Audi says the e-tron GT, which it has only shown off in prototype form so far, was the fastest car to reach production in the brand's history. Sharing major components with Porsche's Taycan undoubtedly helped to speed up its development, not to mention the car itself: 590 horsepower motors propel it to 100km/h in around 3.5 seconds.

It should travel more than 400km on a single charge, and also has the Porsche's 800-volt architecture, which permits the fastest charging in the business - assuming Audi and Porsche's high-speed chargers eventually win approval for sale in Singapore.


British brand MG has quietly flourished under Chinese ownership. Sales have risen spectacularly in Europe, and it sold 313 cars in the first 11 months of 2020 in Singapore.

Before its relaunch last January, there were only 126 MGs in the country. The brand's ZS EV could be considered the first electric car for the everyday motorist in Singapore, while the HS, a petrol-powered SUV, is its best-selling car by far. A new plug-in hybrid version of the HS bridges both propositions: it has an electric motor and enough battery power to cover the average driver's daily distance in Singapore, as well as a 1.5-litre turbo engine for longer journeys. With 284 horsepower, the HS PHEV is something of a hot rod, too.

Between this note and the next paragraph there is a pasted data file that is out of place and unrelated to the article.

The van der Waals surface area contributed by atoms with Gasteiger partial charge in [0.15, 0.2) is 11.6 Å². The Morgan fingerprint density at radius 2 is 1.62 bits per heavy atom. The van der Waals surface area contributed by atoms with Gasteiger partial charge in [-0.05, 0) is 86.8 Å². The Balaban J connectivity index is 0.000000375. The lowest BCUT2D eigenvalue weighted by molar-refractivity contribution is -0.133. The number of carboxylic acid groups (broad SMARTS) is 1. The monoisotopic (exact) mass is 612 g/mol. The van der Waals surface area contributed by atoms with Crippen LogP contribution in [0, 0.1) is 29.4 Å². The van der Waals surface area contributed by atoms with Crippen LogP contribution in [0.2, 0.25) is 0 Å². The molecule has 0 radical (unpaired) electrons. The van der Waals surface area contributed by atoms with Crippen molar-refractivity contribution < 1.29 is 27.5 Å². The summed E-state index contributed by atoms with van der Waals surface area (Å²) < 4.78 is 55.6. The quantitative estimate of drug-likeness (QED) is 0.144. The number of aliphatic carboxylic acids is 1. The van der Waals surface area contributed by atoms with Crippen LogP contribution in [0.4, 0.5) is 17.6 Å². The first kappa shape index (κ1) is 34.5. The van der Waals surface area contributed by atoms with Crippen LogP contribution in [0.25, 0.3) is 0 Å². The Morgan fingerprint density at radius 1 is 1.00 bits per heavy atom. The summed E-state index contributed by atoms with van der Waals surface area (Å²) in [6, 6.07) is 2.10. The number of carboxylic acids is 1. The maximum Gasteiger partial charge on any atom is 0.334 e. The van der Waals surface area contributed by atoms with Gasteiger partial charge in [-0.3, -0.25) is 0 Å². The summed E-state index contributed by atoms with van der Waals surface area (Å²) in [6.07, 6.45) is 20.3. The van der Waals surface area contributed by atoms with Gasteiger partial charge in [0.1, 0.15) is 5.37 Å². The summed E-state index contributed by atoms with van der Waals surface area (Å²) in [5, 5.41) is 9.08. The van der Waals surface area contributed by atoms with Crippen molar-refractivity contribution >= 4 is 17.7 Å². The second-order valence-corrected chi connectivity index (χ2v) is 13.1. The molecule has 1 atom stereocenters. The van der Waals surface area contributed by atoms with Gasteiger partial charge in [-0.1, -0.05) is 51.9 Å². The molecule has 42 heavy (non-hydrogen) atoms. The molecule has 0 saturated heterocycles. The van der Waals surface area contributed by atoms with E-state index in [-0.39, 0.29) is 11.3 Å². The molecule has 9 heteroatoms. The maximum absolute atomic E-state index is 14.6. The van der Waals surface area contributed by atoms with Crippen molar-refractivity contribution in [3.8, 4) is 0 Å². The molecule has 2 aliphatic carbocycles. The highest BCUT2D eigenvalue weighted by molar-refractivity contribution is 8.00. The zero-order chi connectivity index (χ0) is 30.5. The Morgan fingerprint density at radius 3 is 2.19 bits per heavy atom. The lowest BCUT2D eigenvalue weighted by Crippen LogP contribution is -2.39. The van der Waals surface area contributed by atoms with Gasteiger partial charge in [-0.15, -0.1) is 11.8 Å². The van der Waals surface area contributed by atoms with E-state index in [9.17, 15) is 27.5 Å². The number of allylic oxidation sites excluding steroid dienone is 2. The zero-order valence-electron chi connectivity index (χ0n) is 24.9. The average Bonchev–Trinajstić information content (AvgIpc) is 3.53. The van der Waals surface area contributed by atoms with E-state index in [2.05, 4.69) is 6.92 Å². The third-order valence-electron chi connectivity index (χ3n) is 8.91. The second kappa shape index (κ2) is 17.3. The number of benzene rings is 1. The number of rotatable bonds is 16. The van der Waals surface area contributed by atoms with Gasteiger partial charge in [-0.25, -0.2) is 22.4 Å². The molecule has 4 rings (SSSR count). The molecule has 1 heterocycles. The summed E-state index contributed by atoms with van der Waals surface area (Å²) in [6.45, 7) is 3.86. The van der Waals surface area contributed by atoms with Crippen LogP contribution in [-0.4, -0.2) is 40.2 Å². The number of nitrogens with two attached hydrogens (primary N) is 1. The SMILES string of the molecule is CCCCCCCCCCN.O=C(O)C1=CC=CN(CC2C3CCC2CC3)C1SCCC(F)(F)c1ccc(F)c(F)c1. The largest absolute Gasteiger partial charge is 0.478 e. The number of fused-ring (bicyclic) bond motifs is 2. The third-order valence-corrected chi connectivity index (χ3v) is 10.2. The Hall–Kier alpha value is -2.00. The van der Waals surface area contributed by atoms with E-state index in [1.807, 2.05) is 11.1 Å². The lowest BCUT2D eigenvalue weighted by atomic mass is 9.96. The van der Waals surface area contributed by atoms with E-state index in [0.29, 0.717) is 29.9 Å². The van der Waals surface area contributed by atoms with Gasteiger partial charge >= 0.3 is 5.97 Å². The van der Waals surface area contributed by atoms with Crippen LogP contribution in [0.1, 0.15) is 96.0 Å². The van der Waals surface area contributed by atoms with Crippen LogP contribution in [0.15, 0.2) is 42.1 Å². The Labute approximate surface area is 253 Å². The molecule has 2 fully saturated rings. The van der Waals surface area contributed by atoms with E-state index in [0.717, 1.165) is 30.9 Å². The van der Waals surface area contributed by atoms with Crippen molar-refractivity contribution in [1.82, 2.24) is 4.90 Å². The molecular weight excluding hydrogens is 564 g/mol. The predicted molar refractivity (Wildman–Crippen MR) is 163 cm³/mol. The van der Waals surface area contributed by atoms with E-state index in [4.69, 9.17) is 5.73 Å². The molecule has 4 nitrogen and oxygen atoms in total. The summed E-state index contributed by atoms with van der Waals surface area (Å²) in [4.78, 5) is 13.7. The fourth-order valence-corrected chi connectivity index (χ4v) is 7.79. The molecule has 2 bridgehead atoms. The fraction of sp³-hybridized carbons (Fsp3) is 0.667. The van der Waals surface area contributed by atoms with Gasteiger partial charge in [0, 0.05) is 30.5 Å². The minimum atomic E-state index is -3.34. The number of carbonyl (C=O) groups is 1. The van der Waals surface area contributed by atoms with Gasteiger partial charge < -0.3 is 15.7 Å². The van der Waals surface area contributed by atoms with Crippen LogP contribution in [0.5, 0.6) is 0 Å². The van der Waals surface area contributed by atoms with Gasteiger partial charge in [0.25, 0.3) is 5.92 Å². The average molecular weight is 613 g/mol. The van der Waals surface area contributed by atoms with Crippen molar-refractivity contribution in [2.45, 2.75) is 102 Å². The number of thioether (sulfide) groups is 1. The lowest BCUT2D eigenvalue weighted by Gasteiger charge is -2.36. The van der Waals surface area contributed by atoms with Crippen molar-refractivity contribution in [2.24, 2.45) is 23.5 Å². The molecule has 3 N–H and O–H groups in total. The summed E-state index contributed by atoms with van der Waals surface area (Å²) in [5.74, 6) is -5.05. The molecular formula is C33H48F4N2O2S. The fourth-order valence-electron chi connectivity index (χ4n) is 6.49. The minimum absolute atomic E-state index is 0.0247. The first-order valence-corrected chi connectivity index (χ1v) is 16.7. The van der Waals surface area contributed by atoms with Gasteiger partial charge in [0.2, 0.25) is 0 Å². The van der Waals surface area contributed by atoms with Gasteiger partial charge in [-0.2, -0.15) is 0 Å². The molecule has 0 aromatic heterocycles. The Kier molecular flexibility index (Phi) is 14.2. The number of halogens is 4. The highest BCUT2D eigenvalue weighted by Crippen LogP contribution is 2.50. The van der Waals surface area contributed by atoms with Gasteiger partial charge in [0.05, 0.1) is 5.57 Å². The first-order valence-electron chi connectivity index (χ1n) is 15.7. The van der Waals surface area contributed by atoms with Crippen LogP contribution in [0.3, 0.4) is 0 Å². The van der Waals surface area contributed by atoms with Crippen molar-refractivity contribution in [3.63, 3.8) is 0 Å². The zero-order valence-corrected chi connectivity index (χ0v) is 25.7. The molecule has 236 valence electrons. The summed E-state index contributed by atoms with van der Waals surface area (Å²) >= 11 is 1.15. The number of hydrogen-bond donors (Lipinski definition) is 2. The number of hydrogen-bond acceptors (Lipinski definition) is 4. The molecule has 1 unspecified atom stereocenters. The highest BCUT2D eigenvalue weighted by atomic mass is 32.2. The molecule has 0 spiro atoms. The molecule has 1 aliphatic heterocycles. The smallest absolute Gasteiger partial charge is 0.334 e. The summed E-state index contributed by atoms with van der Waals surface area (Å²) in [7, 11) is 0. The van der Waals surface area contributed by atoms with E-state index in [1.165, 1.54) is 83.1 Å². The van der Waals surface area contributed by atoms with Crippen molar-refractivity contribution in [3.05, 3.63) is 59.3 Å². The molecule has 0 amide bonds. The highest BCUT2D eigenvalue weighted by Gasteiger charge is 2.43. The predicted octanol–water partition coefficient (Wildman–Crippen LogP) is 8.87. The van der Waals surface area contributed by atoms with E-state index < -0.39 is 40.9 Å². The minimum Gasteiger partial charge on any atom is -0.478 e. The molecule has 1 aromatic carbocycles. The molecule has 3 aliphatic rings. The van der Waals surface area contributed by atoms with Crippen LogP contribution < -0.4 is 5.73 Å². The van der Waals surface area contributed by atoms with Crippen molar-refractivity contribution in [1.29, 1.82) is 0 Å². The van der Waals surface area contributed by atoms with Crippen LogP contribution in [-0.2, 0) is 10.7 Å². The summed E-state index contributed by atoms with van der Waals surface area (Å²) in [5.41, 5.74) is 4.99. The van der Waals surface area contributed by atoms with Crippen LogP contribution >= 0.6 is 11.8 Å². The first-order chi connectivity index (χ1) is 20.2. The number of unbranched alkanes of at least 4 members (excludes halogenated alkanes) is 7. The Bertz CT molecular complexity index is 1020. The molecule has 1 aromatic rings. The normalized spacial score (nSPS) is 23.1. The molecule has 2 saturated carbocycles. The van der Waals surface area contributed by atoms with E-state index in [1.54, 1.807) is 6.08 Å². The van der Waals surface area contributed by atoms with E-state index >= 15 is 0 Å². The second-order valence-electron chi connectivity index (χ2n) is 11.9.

The iX3 embodies BMW's approach to future mobility: making its cars available with every kind of tech and letting customers choose whichever works for them.

When it arrives in the second half of 2020, the iX3 will add an electric option to the X3, an SUV that is already on sale here with petrol or plug-in electric power (with diesel in other markets).

BMW claims a 460km range for the iX3, which has 286hp and scampers to 100km/h in 6.8 seconds. It builds the car in China, which carmakers view as the centre of the electric car world.